*In the second part, find E*_{photon}* by taking the negative of ΔE*_{atom} and then calculate the wavelength corresponding to a
*photon of this energy using Equation 7.3. (The difference in sign between E*_{photon}* and ΔE*_{atom} applies only to emission.

*The energy of a photon must always be positive.) *
**Conceptual Plan **

Determine the wavelength of light emitted when an electron in a hydrogen atom makes a transition from an orbital
*in n = 6 to an orbital in n = 5. *

**Example 7.7 ** **Wavelength of Light for a Transition in the Hydrogen Atom **

© 2014 Pearson Education, Inc.

*Chemistry: A Molecular Approach, 3rd Edition *
Nivaldo J. Tro

**Relationships Used **

*E*_{n}* = –2.18 × 10*^{–18}* J(1/n*^{2})
*E = hc/λ *

**Solve **

*Follow the conceptual plan. Begin by calculating ΔE*_{atom}.
*Calculate E*_{photon}* by changing the sign of ΔE*_{atom}.

Solve the equation relating the energy of a photon to its wavelength for λ. Substitute the energy of the photon and calculate λ.

**Solution **

*E*_{photon}* = –ΔE*_{atom} = +2.6644 × 10^{–20} J
Continued

**Example 7.7 ** **Wavelength of Light for a Transition in the Hydrogen Atom **

© 2014 Pearson Education, Inc.

*Chemistry: A Molecular Approach, 3rd Edition *

**Check **

The units of the answer (m) are correct for wavelength. The magnitude is reasonable because 10^{–6} m is in the infrared
*region of the electromagnetic spectrum. We know that transitions from n = 3 or n = 4 to n = 2 lie in the visible region, *
*so it makes sense that a transition between levels of higher n value (which are energetically closer to one another) *
would result in light of longer wavelength.

**For Practice 7.7 **

Determine the wavelength of the light absorbed when an electron in a hydrogen atom makes a transition from an
*orbital in which n = 2 to an orbital in which n = 7. *

**For More Practice 7.7 **

*An electron in the n = 6 level of the hydrogen atom relaxes to a lower energy level, emitting light of λ = 93.8 nm. *

Find the principal level to which the electron relaxed.

Continued

**Example 7.7 ** **Wavelength of Light for a Transition in the Hydrogen Atom **

**7.6 The Shapes of Atomic Orbitals, l **

•

### y

^{2}is the probability density.

### – The probability of finding an electron at a particular point in space

**– For s orbital maximum at the nucleus? **

**– For s orbital maximum at the nucleus?**

### – Decreases as you move away from the nucleus

• The radial distribution function represents the total probability at a certain distance from the nucleus.

### – Maximum at most probable radius

**• Nodes in the functions are where the probability **
drops to 0.

**Probability and Radial Distribution Functions **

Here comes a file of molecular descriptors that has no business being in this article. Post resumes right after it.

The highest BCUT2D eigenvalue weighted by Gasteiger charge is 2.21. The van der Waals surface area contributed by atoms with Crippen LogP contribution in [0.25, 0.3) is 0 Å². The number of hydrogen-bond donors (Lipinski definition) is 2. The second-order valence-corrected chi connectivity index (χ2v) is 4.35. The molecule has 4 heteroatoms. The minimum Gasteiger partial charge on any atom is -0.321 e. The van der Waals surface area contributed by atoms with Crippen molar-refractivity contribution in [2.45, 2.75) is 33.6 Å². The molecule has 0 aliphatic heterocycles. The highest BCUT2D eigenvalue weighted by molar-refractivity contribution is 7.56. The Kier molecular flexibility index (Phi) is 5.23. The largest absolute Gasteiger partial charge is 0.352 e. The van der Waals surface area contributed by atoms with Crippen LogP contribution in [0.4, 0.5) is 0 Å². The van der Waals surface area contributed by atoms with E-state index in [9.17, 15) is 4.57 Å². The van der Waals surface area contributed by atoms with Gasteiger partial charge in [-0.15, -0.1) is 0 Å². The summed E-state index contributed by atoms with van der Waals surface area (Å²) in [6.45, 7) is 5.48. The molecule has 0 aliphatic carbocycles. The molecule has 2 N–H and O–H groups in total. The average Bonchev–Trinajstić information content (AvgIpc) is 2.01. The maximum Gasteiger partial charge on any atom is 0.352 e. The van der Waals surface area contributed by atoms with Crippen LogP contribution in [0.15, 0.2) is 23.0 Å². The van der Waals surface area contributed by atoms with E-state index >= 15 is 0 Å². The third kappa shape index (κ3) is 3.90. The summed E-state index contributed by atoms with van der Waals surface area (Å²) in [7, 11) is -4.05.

**The Shapes of Atomic Orbitals **

**• The l quantum number primarily determines ** the shape of the orbital.

**• The l quantum number primarily determines**

**• l can have integer values from 0 to (n – 1). **

**• l can have integer values from 0 to (n – 1).**

*• Each value of l is called by a particular letter * that designates the shape of the orbital.

**– s orbitals are spherical. **

**– p orbitals are like two balloons tied at the knots. **

* – d orbitals are mainly like four balloons tied at *
the knots.

* – f orbitals are mainly like eight balloons tied at *
the knots.

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**The 1s Orbital **

**The 1s Orbital**

**Spherical symmetry; **

**probability of finding **
**the electron is the same **

**in each direction. **

*• The 1s orbital (n = 1, l = 0, m*

_{l}* = 0) has spherical symmetry. *

### • An electron in this orbital spends most of its time near the nucleus.

**The electron **
**cloud doesn’t **

**“end” here … **

**… the electron just **
**spends very little **

**time farther out. **

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*• The 2s orbital has two concentric, spherical regions of * high electron probability.

### • The region near the nucleus is separated from the outer region by a node—a region (a spherical shell in this case) in which the electron probability is zero.

**The 2s Orbital, l=0 **

**The 2s Orbital, l=0**

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**The Three p Orbitals, l=1 **

**The Three p Orbitals, l=1**

**Three values of m**_{l}** (-1, ****0, 1)gives three p **

**orbitals in the p ****subshell. **

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**The Five d Orbitals, l=2 **

**The Five d Orbitals, l=2**

**Five values of m**_{l}** (–**

**2, –1, 0, 1, 2) gives five **
**d orbitals in the d **

**subshell. **

**The seven f Orbitals, l=3 **

**The seven f Orbitals, l=3**

**seven values of m**_{l}** (–3, ****-2, –1, 0, 1, 2, 3) gives **
**seven f orbitals in the **

**d subshell. **

**Phases **

### Orbitals are determined from mathematical wave functions.

### A wave function can have positive or negative values.

### As well as nodes where the wave function

### = 0

### The sign of the wave function is called its

**phase.**